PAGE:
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Legal expert speaks on future of Georgia abortion law

The law could come down to how the Supreme Court rules on a Mississippi case

ATLANTA — Georgia's controversial heartbeat law is under scrutiny. It was passed in 2019, but a federal judge struck it down, calling it unconstitutional. 

On Friday, the 11th US Circuit Court of Appeals heard oral arguments in the case of Sister Song Women of Color Reproductive Justice Collective, et al. v. Governor of the State of Georgia, et al., Appellants. 

The reproductive rights group for women of color argues the heartbeat law goes too far in limiting abortions. Georgia's law bans abortions in most cases after a fetal heartbeat is detected, typically around six weeks. 

But, it could take a while to sort out the future of Georgia's abortion law. While the appeals court did not hand down a decision Friday, the judges indicated they would wait on a Supreme Court ruling in Mississippi, which could give them direction in Georgia's instance. Dobbs v. Jackson Women's Health Organization aims to restrict abortion after 15 weeks. 

Legal analyst Page Pate said the ruling has the potential to overturn nearly 50 years of precedent in the decision stemming from Roe v. Wade.

“The Supreme Court could also take several months to issue an opinion," Pate said. "This case here in Atlanta could be pending for another several months, even up to a year. If the Supreme Court guts or changes the scope of Roe to say a state can impose not just regulations, but complete bans on abortion, as soon as six weeks or detection of a fetal heartbeat, that would be a dramatic change in constitutional law.”

RELATED: Judges signal intent to wait on Supreme Court, but indicate some of Georgia abortion law could stand

Pate predicts the Supreme Court's ruling could spark more litigation. 

Sean Young, the legal director with the ACLU of Georgia, said the Supreme Court did not overturn Roe when allowing a Texas law, banning abortions after six weeks in most cases, to stay in place.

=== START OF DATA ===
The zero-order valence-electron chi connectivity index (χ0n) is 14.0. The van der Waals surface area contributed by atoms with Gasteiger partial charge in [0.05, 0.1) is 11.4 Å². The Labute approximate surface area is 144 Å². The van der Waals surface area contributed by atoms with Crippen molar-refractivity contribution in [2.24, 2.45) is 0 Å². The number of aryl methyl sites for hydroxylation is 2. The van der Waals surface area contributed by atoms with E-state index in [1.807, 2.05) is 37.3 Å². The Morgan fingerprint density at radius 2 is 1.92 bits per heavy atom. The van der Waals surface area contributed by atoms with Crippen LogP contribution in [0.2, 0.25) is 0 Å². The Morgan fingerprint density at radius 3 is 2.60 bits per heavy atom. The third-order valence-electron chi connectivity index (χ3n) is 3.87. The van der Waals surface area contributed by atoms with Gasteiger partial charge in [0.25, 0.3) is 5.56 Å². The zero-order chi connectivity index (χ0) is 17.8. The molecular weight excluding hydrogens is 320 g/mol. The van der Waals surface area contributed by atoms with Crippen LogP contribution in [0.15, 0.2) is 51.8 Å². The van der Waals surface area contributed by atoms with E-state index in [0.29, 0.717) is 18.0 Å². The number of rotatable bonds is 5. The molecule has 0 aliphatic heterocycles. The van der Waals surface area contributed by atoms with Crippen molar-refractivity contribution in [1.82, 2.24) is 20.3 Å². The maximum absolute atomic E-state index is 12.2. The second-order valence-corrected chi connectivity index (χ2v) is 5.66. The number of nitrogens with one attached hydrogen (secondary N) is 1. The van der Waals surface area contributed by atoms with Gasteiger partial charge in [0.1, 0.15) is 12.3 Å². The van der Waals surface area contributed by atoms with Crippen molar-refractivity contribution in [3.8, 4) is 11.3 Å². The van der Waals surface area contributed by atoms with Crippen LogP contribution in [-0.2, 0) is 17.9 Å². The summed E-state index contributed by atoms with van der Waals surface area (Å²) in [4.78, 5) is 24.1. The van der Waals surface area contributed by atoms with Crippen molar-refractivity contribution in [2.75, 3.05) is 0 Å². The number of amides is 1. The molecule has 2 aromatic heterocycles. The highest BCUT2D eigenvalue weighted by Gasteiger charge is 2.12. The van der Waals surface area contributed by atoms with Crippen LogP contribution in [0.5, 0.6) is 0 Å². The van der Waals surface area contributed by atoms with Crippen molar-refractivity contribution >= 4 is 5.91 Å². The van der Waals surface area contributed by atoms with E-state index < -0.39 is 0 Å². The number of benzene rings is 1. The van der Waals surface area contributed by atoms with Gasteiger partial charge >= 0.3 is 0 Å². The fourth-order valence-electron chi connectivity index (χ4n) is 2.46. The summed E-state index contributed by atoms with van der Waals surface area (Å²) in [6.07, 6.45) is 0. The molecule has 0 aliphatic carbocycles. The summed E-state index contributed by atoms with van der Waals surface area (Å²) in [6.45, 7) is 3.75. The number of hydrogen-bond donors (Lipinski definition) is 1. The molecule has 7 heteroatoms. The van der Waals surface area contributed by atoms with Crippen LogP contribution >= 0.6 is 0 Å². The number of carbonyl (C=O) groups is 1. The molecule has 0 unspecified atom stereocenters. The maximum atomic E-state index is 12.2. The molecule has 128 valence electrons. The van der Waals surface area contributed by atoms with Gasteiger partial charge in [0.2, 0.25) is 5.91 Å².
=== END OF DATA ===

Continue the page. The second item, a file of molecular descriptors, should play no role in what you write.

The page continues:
"The Supreme Court precedent has been clear that you can’t redefine what it means to be a person for the purposes of banning abortions and violating fundamental rights," Young said. “This is ultimately about letting her decide, letting women make their own healthcare decisions, and letting women and couples decide when to start or how to expand a family.”

However, Emily Matson, chairwoman of Georgia Life Alliance, believes the viability standard for abortions is outdated. She argues Roe v. Wade should be updated due to the easier accessibility of more modern technology.

RELATED: Georgia 'heartbeat' bill could get Texas-style fix

"We have a better picture inside the womb, the child is more likely to survive at an earlier state than back in 1973," Matson said. "I think the humanity of the unborn child is greater. What we’re seeing is a more modern engagement between the right of a woman to terminate that pregnancy and the right of that child to live.”

“Everything has changed," Joshua Edmonds, executive director of Georgia Life Alliance, said in a statement. "It was abundantly clear in today’s oral arguments that the 11th Circuit believes Georgia’s personhood definitions and provisions for a preborn child tax deduction and child support payments for a child in the womb are constitutional. The abortion proponents’ own attorney even agreed that Roe v. Wade is no longer a matter of settled law. Georgia’s ability to enforce the remainder of the Heartbeat Bill hinges on the Supreme Court’s decision in the Dobbs next June. Georgia is continuing to lead the nation in demonstrating that life is valuable, both in and out of the womb, in every circumstance.”

Another pro-life group, Georgia Right to Life, issued this statement in response to the Circuit Court hearing oral arguments on the Georgia heartbeat law:

"Our mission is to protect human life regardless of age or manner of conception. Regardless of the ruling, in this case, the ultimate solution to ending abortion in Georgia is passing a Personhood amendment to the state constitution that can’t be challenged. That can happen when Roe is overturned, and states are allowed to protect the most vulnerable among us."

The Supreme Court is set to hear oral arguments on the Mississippi case December 1, after which it could take several months to make a ruling. In the meantime, the Georgia abortion law remains blocked.